Bob Dylan’s career has been punctuated with the innovations for which he’s been given credit. That extends to his retrospectives, as well. Released on Oct. 28, 1985, Biograph is widely considered to be the first modern box set.

Prior to Biograph, an artist’s history was usually told through their greatest hits, either a single or double album, with a few new songs to entice completists (Neil Young's three-record Decade was an exception). And they were often made to fulfill a contractual obligation.

But Biograph chronicled the first 20 years of Dylan’s recorded output in 53 songs spread across five LPs (or three cassettes or CDs). While it didn’t skimp on his hits and most important compositions – and also spotlighted some deeper cuts – the dangling carrot for Dylan fans were 18 previously unreleased tracks.

This includes two songs from the shrouded-in-legend New York sessions for Blood on the Tracks (a different version of “You’re a Big Girl Now” and the stellar “Up to Me”), three from the tumultuous 1966 world tour and a Basement Tapes-era version of “Quinn the Eskimo (The Mighty Quinn).” Two others, “Mixed-Up Confusion” and “Can You Please Crawl Out Your Window?,” were non-LP singles that had been forgotten by all but the most ardent Dylan fans.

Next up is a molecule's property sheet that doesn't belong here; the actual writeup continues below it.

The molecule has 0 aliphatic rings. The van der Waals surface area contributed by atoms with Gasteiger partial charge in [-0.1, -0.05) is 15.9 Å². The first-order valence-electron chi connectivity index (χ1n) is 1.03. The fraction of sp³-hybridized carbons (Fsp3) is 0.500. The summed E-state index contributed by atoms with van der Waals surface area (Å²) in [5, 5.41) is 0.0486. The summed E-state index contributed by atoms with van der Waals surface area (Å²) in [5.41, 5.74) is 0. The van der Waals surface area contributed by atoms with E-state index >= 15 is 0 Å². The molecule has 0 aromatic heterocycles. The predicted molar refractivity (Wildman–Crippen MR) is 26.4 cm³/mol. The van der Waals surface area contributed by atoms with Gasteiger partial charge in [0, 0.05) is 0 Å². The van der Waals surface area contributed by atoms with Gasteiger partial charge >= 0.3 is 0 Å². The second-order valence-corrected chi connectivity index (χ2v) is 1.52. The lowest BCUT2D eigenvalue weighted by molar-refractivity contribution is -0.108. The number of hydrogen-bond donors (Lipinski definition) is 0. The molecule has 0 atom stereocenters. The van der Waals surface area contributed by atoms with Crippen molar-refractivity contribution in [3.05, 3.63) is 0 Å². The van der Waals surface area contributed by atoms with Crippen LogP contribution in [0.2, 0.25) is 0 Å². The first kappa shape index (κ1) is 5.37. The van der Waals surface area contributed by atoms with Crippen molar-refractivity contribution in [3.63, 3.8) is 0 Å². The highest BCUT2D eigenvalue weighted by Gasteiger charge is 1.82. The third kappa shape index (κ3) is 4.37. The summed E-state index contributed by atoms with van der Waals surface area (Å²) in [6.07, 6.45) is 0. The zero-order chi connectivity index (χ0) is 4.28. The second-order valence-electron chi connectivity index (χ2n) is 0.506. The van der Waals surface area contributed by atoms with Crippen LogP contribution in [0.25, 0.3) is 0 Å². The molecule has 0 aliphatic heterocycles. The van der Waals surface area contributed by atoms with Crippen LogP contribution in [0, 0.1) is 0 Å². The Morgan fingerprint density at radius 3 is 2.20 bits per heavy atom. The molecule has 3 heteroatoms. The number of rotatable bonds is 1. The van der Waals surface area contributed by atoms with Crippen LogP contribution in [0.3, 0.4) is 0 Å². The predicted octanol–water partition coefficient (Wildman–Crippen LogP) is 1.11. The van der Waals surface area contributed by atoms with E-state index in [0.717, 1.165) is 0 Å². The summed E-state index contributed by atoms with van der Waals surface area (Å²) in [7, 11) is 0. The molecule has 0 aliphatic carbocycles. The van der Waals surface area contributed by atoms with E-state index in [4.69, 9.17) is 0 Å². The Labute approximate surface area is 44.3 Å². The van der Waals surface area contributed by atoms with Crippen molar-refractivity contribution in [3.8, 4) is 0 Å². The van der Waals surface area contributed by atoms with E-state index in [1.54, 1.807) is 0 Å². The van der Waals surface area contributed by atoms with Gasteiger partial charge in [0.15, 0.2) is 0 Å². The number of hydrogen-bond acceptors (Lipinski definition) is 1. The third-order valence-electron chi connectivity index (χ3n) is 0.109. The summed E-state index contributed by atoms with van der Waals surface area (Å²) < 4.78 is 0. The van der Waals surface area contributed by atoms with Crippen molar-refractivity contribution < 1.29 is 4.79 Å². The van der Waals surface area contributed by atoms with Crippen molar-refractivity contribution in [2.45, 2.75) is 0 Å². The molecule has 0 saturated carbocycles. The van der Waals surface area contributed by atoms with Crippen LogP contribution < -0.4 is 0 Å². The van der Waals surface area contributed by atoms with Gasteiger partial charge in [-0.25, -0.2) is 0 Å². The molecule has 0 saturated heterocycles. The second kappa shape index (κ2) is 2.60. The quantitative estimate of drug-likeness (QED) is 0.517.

Despite being famously reluctant to talk about his music or his personal life, the liner notes featured Dylan's track-by-track recollections and an extensive essay by Cameron Crowe featuring and interview with the singer-songwriter.

The only downside to Biograph was its sequencing. Where nearly every box set that followed would present its material either chronologically or thematically, Biograph took a haphazard approach. There’s no rhyme or reason to the track-listing order, which shows that even when Dylan is being open about his work, he still finds a way to confound us.

Biograph's success sent the record companies scrambling to rethink about how they could repackage a classic artist's career. Eric Clapton's Crossroads in 1988 raised the bar by bringing together key moments from all of his bands from his first 25 years, and Dylan himself would take the vault-cleaning concept one step further with the first set of his Bootleg Series in 1991.


Ranking Bob Dylan’s ‘Bootleg Series’

Bob Dylan Released One of Rock’s Most Hated Albums

More From Ultimate Classic Rock